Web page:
There are various ways you can invest in the S&P500 Index, some are more expensive, some are cheaper – if looking purely at cost alone. The most obvious thing to state is that by investing into an index with 500 component parts, it’s obviously cheaper (and a lot easier to manage) to choose an ETF or fund which does this automatically than it is to individually trade 500 separate company equities (stocks/shares). Particularly when you consider that an index is continually adjusting to the all the increases and decreases in value of all the component parts – in real time – it’s simply not possible to accurately track a large index without some process automation.
Generally speaking, if you’re investing on a regular basis (monthly for example), it’s cheaper to have a product which doesn’t charge you transaction fees each time you invest more money than it is to use a platform or investment account which will charge you a transaction fee every time you trade, so if you use anything offering full brokerage facilities such as an investment platform, it works out to be crazy expensive if you’re adding relatively small amounts on a regular basis.
Some of the “modern” FinTech banks which allow you to invest in equities & ETF’s have very low fees, or in some cases no fees, which is great – we love them, and we use them ourselves for some things (not retirement planning though). They are great options for some aspects of your financial planning, particularly if you are in a financial situation where you can’t yet commit to something over the long term, or are investing for a shorter duration, or may need to liquidate and withdraw your investments at a moment’s notice. There are no tax advantages of using this type of product, which can make the overall cost expensive over time, compared to a product which legally protects you from taxation on your investment growth.
Once you start looking for adding in the capital guarantees and minimum returns though, it’s usually either not possible, or prohibitively expensive, to set up that sort of thing on your own – even if you know how to do it (which most people don’t). These things are only financially viable at large economies of scale, which you don’t have if you’re only investing a few hundred or even a few thousand dollars a month.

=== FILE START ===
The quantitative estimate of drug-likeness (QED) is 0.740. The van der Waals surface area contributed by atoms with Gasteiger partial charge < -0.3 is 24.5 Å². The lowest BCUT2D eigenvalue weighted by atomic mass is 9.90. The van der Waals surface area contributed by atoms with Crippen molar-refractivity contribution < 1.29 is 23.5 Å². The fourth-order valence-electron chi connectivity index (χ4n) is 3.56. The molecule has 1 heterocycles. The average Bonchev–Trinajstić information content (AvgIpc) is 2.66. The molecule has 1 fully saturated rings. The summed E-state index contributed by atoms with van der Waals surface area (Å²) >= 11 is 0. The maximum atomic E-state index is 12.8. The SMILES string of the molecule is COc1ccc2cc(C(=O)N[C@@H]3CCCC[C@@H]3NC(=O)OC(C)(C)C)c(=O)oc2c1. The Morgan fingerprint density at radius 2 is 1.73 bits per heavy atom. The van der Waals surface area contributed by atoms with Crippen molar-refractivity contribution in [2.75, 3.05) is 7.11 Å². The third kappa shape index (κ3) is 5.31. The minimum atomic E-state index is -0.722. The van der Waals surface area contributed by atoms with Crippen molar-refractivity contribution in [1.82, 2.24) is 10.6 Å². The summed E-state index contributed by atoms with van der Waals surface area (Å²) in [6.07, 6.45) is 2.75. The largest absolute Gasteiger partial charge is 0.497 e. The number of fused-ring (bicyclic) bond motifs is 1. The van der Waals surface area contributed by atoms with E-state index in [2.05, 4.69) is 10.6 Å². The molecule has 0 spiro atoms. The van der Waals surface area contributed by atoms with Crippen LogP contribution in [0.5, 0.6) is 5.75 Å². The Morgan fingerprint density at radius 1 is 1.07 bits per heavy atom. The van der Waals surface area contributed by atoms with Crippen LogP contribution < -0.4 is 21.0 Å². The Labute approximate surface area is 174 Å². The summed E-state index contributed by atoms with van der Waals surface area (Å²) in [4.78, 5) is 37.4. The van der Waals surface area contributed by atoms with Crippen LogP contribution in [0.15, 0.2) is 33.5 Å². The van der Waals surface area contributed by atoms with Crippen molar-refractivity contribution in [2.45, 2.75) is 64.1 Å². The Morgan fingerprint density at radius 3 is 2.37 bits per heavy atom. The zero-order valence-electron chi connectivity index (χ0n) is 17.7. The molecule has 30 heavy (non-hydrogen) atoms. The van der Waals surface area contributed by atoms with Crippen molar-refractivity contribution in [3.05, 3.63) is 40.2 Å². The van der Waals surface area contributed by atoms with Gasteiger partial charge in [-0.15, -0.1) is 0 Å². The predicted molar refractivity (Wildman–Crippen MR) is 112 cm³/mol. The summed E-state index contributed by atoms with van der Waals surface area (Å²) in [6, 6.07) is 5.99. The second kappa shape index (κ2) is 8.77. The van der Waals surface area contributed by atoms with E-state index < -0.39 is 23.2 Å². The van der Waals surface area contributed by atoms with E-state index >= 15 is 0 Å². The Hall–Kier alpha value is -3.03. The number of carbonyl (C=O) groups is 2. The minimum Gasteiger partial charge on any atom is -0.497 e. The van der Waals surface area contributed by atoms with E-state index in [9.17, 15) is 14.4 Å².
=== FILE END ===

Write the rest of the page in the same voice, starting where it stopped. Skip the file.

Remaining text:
It’s also worth considering the safety and security of your assets – the reason that the new FinTech banks are able to offer their services for free is that in addition to scooping up all of your data, they combine all customers assets into one (that’s how they can offer fractional shares etc), and incidentally are then able to lend the combined assets out to other financial institutions, for either a fixed fee or at an agreed interest rate (check their terms and conditions if this surprises you). It’s the business model, it’s how they make a profit without you paying them.
To be clear, we are NOT saying this is bad, we use these type of things ourselves, and from an ease-of-use perspective for day-to-day banking facilities, it’s one giant leap for humanity compared to how “traditional” banks operate. And being able to invest into equities, indices, commodities, and crypto from one app is superb. We wouldn’t (and don’t) hold high-value long-term assets at these institutions though – it’s simply not as safe as other options, and we’re of the opinion that if risk can be avoided and/or reduced, it should be avoided and/or reduced, whilst balancing that with ease-of-use. Don’t compromise your finances, optimise your finances.
For medium-to-long term financial planning, particularly something as important as your pension plan, it’s better to rely on something which has segregated portfolios to insulate and isolate your assets from others, has a capital guarantee and guaranteed minimum future value, and doesn’t charge you trading fees every time you add money on a regular basis. Having a 0% tax rate is also a benefit, which you don’t get with the majority of other options, whether traditional or modern. This pension plan has all of the above, is perfect for your retirement planning, and is a very cost-effective way of investing in the S&P500 Index on a regular basis over a fixed duration.